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Oct 24, 2009 09:05 AM

Quintessential New Orleans

Loie and I have been to New Orleans twice. We've eaten at most of the old time places, and a few of the new ones. (It's been about five years since we were last there.) We are going again, with friends this time, in April 2010. I'd like to help our friends sample the most traditional New Orleans meals, from breakfast through the wee hours.

Note this question is not necessarily about the *best* eating, although certainly we want good eating. We can try all kinds of more modern, contemporary places if we like, and probably will. Just now, I'm asking specifically about the meals, dishes and atmosphere that are unique to, and characteristic of, old time traditional New Orleans. Of course I've been reading, both here and elsewhere, a lot. But I'd like any thoughts y'all might have about what's *currently* the best representation of classic New Orleans.

We'll be there Monday afternoon through Saturday afternoon, so will have plenty of opportunities. Will probably rent a house in the western edge of the Faubourge. Perhaps one day we'll try and drive out to see some plantations. Certainly walk around the Garden District, and go across to Algiers. Don't at all mind using public transportation. So, opportunities are rampant, right?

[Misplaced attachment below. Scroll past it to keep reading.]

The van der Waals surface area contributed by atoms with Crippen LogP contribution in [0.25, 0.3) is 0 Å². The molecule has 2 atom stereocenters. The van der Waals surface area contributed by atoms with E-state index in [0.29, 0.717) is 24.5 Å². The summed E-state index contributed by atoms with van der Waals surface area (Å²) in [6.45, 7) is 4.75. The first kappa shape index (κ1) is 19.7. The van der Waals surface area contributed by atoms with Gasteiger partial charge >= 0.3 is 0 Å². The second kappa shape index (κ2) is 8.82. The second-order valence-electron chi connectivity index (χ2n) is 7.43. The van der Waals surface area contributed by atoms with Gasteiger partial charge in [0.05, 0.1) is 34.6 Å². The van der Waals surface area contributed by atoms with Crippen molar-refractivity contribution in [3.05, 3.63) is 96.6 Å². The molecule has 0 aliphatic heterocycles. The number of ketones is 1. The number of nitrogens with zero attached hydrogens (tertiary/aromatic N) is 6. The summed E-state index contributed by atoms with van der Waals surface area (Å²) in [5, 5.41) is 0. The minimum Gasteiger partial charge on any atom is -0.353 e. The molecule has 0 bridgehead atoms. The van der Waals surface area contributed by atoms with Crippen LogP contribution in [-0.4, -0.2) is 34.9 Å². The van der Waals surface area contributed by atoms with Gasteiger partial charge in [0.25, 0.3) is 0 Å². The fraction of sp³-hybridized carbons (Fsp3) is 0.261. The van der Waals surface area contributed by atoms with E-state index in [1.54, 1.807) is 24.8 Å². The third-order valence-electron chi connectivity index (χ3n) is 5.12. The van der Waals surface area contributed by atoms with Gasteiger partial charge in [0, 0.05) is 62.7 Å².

Thanks for any thoughts you might have!

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  1. The TImes-Picayune today (Sunday) has its restaurant guide and, apart from the style of writing, I have no complaints about the comments on places I know. You can find "quintessential" used therein. I have my own view as does goddamn-near ever'one else as to what "quintessential" is. I DO draw the line at the "penultimate" restaurant. [Don't start....don't even try to...]

    1. For me, this would mean the following and in no particular order:

      The Bonton
      Restaurant August
      The Original Coffee Pot (breakfast)

      Obviously, that does not cover spots like Stella!, Bayona, MiLa or The Grill Room at the Windsor Court, but hits some of the high spots.



      1. It certainly wouldn't be considered "fine dining", but a late night chili dog from one of the Lucky Dog vendors would certainly be quintessential New Orleans. Don't know how long they have been around, but at least as long as I can remember- and that goes back to the late 60's.
        I've had two within the last year, and despite their reputation, they are actually really good.

        2 Replies
          1. re: Clarkafella

            +1 lucky dog. its vienna beef, chili and onions -- whats not to love?

            if people are afraid of street food here, just wait till they try it in china..

          2. Don't forget Camelia Grill and Cafe Du Monde.

            1. Certainly lunch at Commander's.